The port of lattara, a place for exchange

The very nature of the port of Lattara made it a crossroads where various communities could meet, trade and discuss – in short, a place where they could share. From the very beginning, the town's population included Etruscans among the indigenous residents. It is probable that the inhabitants also mixed with Massalian traders, Greeks, possibly Iberians, Phoenicians – in fact, every type of trader and sailor who made their way around the Mediterranean. It is also possible that itinerant craftspeople from the north of Gaul visited the town. In addition, Italians moved freely throughout Provence, and some of them certainly stopped over in Lattes.

Impacts on pottery production and building techniques

Without written texts, it is difficult to get an exact idea of the many consequences produced by contact between the residents of Lattara and Mediterranean traders. One thing is certain: these influences were early, long-lasting and diverse. As in other indigenous communities in southern France, these contacts affected construction techniques, particularly with respect to the use of regular planning for settlements and the systematic use of quadrangular floor plans for houses.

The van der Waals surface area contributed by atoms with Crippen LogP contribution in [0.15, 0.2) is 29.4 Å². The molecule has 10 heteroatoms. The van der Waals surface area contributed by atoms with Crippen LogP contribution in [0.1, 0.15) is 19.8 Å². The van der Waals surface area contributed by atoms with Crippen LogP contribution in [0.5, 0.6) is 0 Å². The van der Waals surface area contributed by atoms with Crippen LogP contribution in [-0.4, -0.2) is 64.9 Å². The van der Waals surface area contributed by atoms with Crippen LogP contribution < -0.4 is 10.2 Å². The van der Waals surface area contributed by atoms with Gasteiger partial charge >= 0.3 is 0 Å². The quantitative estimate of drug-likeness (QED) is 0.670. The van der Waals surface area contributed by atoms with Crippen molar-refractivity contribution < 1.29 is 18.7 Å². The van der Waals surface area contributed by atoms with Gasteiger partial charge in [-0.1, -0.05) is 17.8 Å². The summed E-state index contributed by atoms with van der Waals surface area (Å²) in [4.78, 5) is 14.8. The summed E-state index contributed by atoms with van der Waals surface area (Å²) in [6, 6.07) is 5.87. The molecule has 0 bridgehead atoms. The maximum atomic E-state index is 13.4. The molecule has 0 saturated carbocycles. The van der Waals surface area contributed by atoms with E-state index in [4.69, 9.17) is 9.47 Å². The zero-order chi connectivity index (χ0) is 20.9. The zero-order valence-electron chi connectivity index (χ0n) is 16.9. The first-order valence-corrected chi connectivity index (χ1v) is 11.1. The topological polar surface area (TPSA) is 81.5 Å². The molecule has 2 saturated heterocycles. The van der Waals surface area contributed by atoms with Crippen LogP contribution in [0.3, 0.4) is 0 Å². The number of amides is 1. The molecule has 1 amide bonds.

Another influence was felt in manufacturing techniques for ceramics – we know that some indigenous potters began to use the potter's wheel in the 6th century BCE. The use of imported tableware, from Greece in particular, may have influenced table manners, although we have no way of knowing whether food preparation techniques really changed. Oil lamps, which arrived along with the tableware, represented a new source of lighting in the region, and were rapidly adopted by the town's residents.In the area of agriculture, the cultivation of both grapes and olives came from outside.

Repeated contact with other Mediterranean groups resulted in the development of the use of money starting in the 2nd century BCE. Finallly, during the same period, indigenous groups used Greek writing to scratch their names on ceramics, well before they adopted Latin for speaking and writing.